The Higgs boson is the signature particle of a theory published by six physicists within a few months of each other in 1964. Under the rolling hills on the French- Swiss border near Geneva, the biggest machine ever built is preparing for a new make-or-break time for the scientists at Cern and the existence of Higgs Boson particle will confirm that Einstein was all along correct.
Physicists say that were it not for the Higgs boson, the universe could not have the structure and form it has today. Physicists say that their job is to give the particles that make up atoms their mass. Without this mass, these particles would zip though the cosmos at the speed of light, unable to bind together to form the atoms that make up everything in the universe, from planets to people.
Scientists at Cern are expected to announce on Wednesday, July 4, that Higgs boson particle has been discovered. The Higgs boson has a fleetingly short lifespan and decays into various other subatomic particles. It belongs to a family of particles named after the 20th-century Indian physicist Satyendra Nath Bose, and was predicted to exist by British physicist Peter Higgs 48 years ago. Peter Higgs, the Edinburgh University emeritus professor of physics that the particle is named after, is among those who have been called to the press conference in Switzerland. Fermilab scientists plan to deliver their final Higgs search results at last. If the physicists’ theory is correct, a few Higgs bosons should be created in every trillion collisions, before rapidly decaying. Leading physicists have been invited to event - sparking speculation that Higgs Boson particle has been found.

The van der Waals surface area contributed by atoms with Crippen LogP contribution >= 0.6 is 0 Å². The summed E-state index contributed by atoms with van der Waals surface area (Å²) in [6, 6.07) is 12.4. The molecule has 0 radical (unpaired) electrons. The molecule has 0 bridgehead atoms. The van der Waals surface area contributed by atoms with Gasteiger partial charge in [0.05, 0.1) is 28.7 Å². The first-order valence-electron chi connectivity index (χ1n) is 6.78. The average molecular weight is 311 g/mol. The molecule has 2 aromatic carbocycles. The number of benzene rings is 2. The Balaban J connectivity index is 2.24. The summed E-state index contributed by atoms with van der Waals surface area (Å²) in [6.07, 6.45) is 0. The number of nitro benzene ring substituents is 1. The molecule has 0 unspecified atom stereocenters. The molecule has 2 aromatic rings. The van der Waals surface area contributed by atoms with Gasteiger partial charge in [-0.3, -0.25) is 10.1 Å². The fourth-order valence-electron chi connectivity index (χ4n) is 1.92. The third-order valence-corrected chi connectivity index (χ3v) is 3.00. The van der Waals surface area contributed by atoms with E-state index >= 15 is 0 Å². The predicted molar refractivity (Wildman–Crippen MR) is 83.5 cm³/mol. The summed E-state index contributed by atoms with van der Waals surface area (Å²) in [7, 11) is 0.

The collider, housed in an 18-mile tunnel buried deep underground near the French-Swiss border, smashes beams of protons – sub-atomic particles – together at close to the speed of light, recreating the conditions that existed a fraction of a second after the Big Bang. The Higgs boson is the last missing ingredient of an elegant theory of physics called the Standard Model that explains all the subatomic particles and forces in nature except gravity. In 2011, CERN teams had examined data corresponding to over 400 trillion proton-proton collisions in their giant subatomic particle accelerator, called the Large Hadron Collider.
Since December, the reservoir of data analysed has doubled to more than 800 trillion collisions.In December 2011, the scientists had reported signals suggesting a Higgs boson, about 125 times the mass of a proton. Aleandro Nisati, an Italian physicist is involved in the search for the Higgs boson at CERN. Confirming the existence of the so-called God particle would confirm how elementary particles acquire mass, and would be the most coveted prize in physics. Rolf-Dieter Heuer, the director-general at CERN laboratory, has instructed his scientists to confirm or rule out the existence of a Higgs boson before the end of this year.This is only a beginning of the process.
The most popular citizen journalists' reports on merinews chosen automatically on the basis of views and comments
View more jobs